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Old 29 April 2016, 02:35 PM
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I don't see that anyone else has started a new thread, so...

Today is the day! The Alaskan Way Viaduct shuts down so that Bertha the temperamental tunnel boring machine can dig underneath it (they're worried that it will fall down while it's drilling).

The closure made no difference to my morning commute, and I'm hoping I live far enough north that it won't affect the evening commute, either. I'm not sure I want to ask Tootsie what she thinks, though...

The shutdown is scheduled to last two weeks.

Seaboe
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Old 29 April 2016, 03:07 PM
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My godson had his tonsil and adenoids removed this morning. He came through the surgery like a champ and is already on his third popsicle. I'm bathing in a sea of relief. I choked up a little bit when I saw the little guy in a big hospital bed, but we got through it.
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Old 29 April 2016, 03:51 PM
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Originally Posted by Seaboe Muffinchucker View Post
Today is the day! The Alaskan Way Viaduct shuts down so that Bertha the temperamental tunnel boring machine can dig underneath it (they're worried that it will fall down while it's drilling).
I'd heard about the closure but didn't realize it was because Bertha was working again. And yeah, I wouldn't be surprised if the Viaduct falls down.
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Old 29 April 2016, 05:58 PM
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Glad it went smoothly, Beachlife!

Also glad that he got his popsicle. I had my tonsils out when I was about six. They promised me icecream for after the surgery. (This was about 1957; nobody considered icecream unhealthy, at least unless you tried to survive on icecream alone.) What they actually offered me after I woke up was Cream of Wheat.

I threw a fit. They'd promised me ice cream! Eventually, I got my ice cream. Whether they'd learned anything about keeping promises to little kids, I don't know; but I hope so.
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Old 01 May 2016, 11:20 AM
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Here's a video I worked on for a local pro-wrestler. I made the alien heads and the "end boss" that appears at the end of the film.
Warning: lots of fake blood and cartoony violence.

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Old 01 May 2016, 01:36 PM
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I threw a fit. They'd promised me ice cream! Eventually, I got my ice cream. Whether they'd learned anything about keeping promises to little kids, I don't know; but I hope so.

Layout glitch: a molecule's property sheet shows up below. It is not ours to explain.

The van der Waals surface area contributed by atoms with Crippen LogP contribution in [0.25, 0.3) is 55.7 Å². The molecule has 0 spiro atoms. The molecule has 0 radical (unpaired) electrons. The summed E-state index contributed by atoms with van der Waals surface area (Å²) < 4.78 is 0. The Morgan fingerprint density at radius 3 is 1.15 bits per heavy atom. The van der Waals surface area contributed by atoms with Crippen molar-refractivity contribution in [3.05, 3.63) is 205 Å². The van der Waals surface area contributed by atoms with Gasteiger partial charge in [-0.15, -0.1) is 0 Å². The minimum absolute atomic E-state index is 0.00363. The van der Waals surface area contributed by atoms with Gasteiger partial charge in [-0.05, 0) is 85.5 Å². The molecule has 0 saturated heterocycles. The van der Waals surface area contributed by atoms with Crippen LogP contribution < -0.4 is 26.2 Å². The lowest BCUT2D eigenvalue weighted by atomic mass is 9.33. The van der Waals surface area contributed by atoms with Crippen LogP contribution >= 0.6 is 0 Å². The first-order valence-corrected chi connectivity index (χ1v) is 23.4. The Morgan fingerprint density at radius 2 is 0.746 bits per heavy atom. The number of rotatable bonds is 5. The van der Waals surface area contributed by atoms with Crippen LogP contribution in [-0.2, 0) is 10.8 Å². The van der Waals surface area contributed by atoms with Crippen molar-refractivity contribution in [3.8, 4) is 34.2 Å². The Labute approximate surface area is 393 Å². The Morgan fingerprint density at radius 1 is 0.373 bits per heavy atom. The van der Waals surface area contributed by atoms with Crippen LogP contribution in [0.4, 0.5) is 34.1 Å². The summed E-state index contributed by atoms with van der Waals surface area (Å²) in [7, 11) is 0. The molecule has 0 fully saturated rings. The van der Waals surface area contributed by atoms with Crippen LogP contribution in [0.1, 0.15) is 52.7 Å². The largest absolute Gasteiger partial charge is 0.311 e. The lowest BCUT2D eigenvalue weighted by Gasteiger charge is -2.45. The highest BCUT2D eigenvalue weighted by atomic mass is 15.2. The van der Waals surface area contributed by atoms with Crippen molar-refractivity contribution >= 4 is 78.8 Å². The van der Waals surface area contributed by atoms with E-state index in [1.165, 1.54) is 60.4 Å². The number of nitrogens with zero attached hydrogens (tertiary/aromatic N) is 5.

That happened to me too. Instead of ice cream I got red jello and apple juice. What a letdown. This was in the hospital though. When I got home I got my ice cream. I just had to wait for it. I've never cared for jello or apple juice since. I'm not sure if that's because I associate them with disappointment or with pain!
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Old 01 May 2016, 02:08 PM
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That happened to me too. Instead of ice cream I got red jello and apple juice. What a letdown. This was in the hospital though.
I'm also talking about in the hospital. Probably one reason I was so indignant is that my parents didn't knowingly tell me lies -- if they'd promised ice cream, there would have been ice cream (at least, barring some kind of disaster that made it genuinely unavailable.)

ETA: I don't mean to imply that your parents lied to you -- only that I felt the hospital personnel had done so, and I wasn't yet accustomed to adults doing that.
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Old 01 May 2016, 02:13 PM
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You got the truth about Santa in your home too?
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Old 01 May 2016, 02:21 PM
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ETA: I don't mean to imply that your parents lied to you -- only that I felt the hospital personnel had done so, and I wasn't yet accustomed to adults doing that.
My recollection is that it was my parents who told me about the ice cream and I jumped to the conclusion that it would be given to me practically as soon as I woke up from the surgery. I don't think the nurses or doctors made me any promises! It was my mom and dad trying to make having surgery a positive experience for a little kid I guess. I also got a Chatty Cathy so it was all good - well except for the sore throat of course.
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Old 01 May 2016, 03:06 PM
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You got the truth about Santa in your home too?
Your question assumes that TL's family celebrated Christmas.
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Old 01 May 2016, 08:56 PM
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I realised that about five minutes after posting it. Not too swiftly, that is! (I'd love to feign ignorance but actually it was more stupidity considering how many times we've discussed these things over the past 10 years.)
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Old 02 May 2016, 02:36 AM
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We actually did celebrate Christmas, sort of. We were living in an almost entirely Christian area, were not observant Jews, and I guess my parents didn't want us to be the only kids for miles who didn't get a Christmas tree and presents. So we had a family get together and gave each other stuff, just like everybody else. I do remember my father getting upset when I wanted to put an angel on the tree, though -- that was too close to a religious aspect for him.

And I don't remember whether I ever really believed in Santa except as a metaphor -- I certainly don't remember any shock at discovering the truth; so it's possible my parents told me the truth from the beginning about that too. (Certainly they never told me stork stories, even at a time when that was more common -- they were just evasive about details.) Or maybe I've just forgotten that particular bit of childhood.